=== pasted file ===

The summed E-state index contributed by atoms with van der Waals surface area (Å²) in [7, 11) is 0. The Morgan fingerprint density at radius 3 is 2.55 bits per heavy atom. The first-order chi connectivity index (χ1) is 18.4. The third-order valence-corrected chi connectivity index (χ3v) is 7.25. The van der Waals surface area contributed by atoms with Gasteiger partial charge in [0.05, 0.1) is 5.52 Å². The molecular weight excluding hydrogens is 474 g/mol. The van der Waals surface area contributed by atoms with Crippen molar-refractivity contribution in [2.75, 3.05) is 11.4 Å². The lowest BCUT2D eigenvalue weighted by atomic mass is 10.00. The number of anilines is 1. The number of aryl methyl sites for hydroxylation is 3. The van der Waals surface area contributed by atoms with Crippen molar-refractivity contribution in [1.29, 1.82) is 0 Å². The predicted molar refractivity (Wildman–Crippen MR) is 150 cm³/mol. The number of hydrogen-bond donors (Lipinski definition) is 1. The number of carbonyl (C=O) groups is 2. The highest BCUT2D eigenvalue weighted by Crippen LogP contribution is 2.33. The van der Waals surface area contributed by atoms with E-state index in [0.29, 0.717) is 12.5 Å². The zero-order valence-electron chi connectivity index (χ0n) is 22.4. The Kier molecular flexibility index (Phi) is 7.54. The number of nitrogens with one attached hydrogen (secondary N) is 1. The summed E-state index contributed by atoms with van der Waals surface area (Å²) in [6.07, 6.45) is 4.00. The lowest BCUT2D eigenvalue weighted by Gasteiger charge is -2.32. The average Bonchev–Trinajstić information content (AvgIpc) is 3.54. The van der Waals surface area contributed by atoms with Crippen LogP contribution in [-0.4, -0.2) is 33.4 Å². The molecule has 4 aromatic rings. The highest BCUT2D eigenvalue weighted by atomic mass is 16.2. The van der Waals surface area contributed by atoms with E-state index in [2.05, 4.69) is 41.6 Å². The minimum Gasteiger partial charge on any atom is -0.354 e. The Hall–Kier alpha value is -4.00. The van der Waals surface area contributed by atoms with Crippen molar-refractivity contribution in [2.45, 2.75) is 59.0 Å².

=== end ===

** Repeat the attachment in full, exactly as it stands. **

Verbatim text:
The summed E-state index contributed by atoms with van der Waals surface area (Å²) in [7, 11) is 0. The Morgan fingerprint density at radius 3 is 2.55 bits per heavy atom. The first-order chi connectivity index (χ1) is 18.4. The third-order valence-corrected chi connectivity index (χ3v) is 7.25. The van der Waals surface area contributed by atoms with Gasteiger partial charge in [0.05, 0.1) is 5.52 Å². The molecular weight excluding hydrogens is 474 g/mol. The van der Waals surface area contributed by atoms with Crippen molar-refractivity contribution in [2.75, 3.05) is 11.4 Å². The lowest BCUT2D eigenvalue weighted by atomic mass is 10.00. The number of anilines is 1. The number of aryl methyl sites for hydroxylation is 3. The van der Waals surface area contributed by atoms with Crippen molar-refractivity contribution in [1.29, 1.82) is 0 Å². The predicted molar refractivity (Wildman–Crippen MR) is 150 cm³/mol. The number of hydrogen-bond donors (Lipinski definition) is 1. The number of carbonyl (C=O) groups is 2. The highest BCUT2D eigenvalue weighted by Crippen LogP contribution is 2.33. The van der Waals surface area contributed by atoms with E-state index in [0.29, 0.717) is 12.5 Å². The zero-order valence-electron chi connectivity index (χ0n) is 22.4. The Kier molecular flexibility index (Phi) is 7.54. The number of nitrogens with one attached hydrogen (secondary N) is 1. The summed E-state index contributed by atoms with van der Waals surface area (Å²) in [6.07, 6.45) is 4.00. The lowest BCUT2D eigenvalue weighted by Gasteiger charge is -2.32. The average Bonchev–Trinajstić information content (AvgIpc) is 3.54. The van der Waals surface area contributed by atoms with Crippen LogP contribution in [-0.4, -0.2) is 33.4 Å². The molecule has 4 aromatic rings. The highest BCUT2D eigenvalue weighted by atomic mass is 16.2. The van der Waals surface area contributed by atoms with E-state index in [2.05, 4.69) is 41.6 Å². The minimum Gasteiger partial charge on any atom is -0.354 e. The Hall–Kier alpha value is -4.00. The van der Waals surface area contributed by atoms with Crippen molar-refractivity contribution in [2.45, 2.75) is 59.0 Å².